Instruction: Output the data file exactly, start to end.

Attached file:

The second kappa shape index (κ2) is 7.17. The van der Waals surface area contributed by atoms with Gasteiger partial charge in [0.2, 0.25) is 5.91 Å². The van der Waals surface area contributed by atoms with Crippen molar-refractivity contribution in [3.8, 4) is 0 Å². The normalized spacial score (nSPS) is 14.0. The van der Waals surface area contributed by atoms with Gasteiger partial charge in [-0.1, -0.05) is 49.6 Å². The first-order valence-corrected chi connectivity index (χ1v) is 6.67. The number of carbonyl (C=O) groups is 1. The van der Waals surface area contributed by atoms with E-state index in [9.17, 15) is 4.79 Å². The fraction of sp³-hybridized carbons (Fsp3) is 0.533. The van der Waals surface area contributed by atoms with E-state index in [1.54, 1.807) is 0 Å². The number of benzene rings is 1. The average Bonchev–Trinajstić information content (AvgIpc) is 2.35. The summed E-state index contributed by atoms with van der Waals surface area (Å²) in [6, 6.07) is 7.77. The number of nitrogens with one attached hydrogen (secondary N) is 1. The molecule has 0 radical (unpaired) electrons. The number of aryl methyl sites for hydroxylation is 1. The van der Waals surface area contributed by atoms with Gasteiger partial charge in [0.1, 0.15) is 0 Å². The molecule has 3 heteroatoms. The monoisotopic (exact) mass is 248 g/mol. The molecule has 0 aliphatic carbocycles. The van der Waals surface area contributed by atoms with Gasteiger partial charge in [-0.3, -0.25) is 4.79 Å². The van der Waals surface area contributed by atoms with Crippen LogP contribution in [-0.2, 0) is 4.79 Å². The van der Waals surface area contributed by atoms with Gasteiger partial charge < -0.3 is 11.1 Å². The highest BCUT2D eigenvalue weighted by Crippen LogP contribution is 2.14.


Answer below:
The second kappa shape index (κ2) is 7.17. The van der Waals surface area contributed by atoms with Gasteiger partial charge in [0.2, 0.25) is 5.91 Å². The van der Waals surface area contributed by atoms with Crippen molar-refractivity contribution in [3.8, 4) is 0 Å². The normalized spacial score (nSPS) is 14.0. The van der Waals surface area contributed by atoms with Gasteiger partial charge in [-0.1, -0.05) is 49.6 Å². The first-order valence-corrected chi connectivity index (χ1v) is 6.67. The number of carbonyl (C=O) groups is 1. The van der Waals surface area contributed by atoms with E-state index in [9.17, 15) is 4.79 Å². The fraction of sp³-hybridized carbons (Fsp3) is 0.533. The van der Waals surface area contributed by atoms with E-state index in [1.54, 1.807) is 0 Å². The number of benzene rings is 1. The average Bonchev–Trinajstić information content (AvgIpc) is 2.35. The summed E-state index contributed by atoms with van der Waals surface area (Å²) in [6, 6.07) is 7.77. The number of nitrogens with one attached hydrogen (secondary N) is 1. The molecule has 0 radical (unpaired) electrons. The number of aryl methyl sites for hydroxylation is 1. The van der Waals surface area contributed by atoms with Gasteiger partial charge in [0.1, 0.15) is 0 Å². The molecule has 3 heteroatoms. The monoisotopic (exact) mass is 248 g/mol. The molecule has 0 aliphatic carbocycles. The van der Waals surface area contributed by atoms with Gasteiger partial charge in [-0.3, -0.25) is 4.79 Å². The van der Waals surface area contributed by atoms with Crippen LogP contribution in [-0.2, 0) is 4.79 Å². The van der Waals surface area contributed by atoms with Gasteiger partial charge < -0.3 is 11.1 Å². The highest BCUT2D eigenvalue weighted by Crippen LogP contribution is 2.14.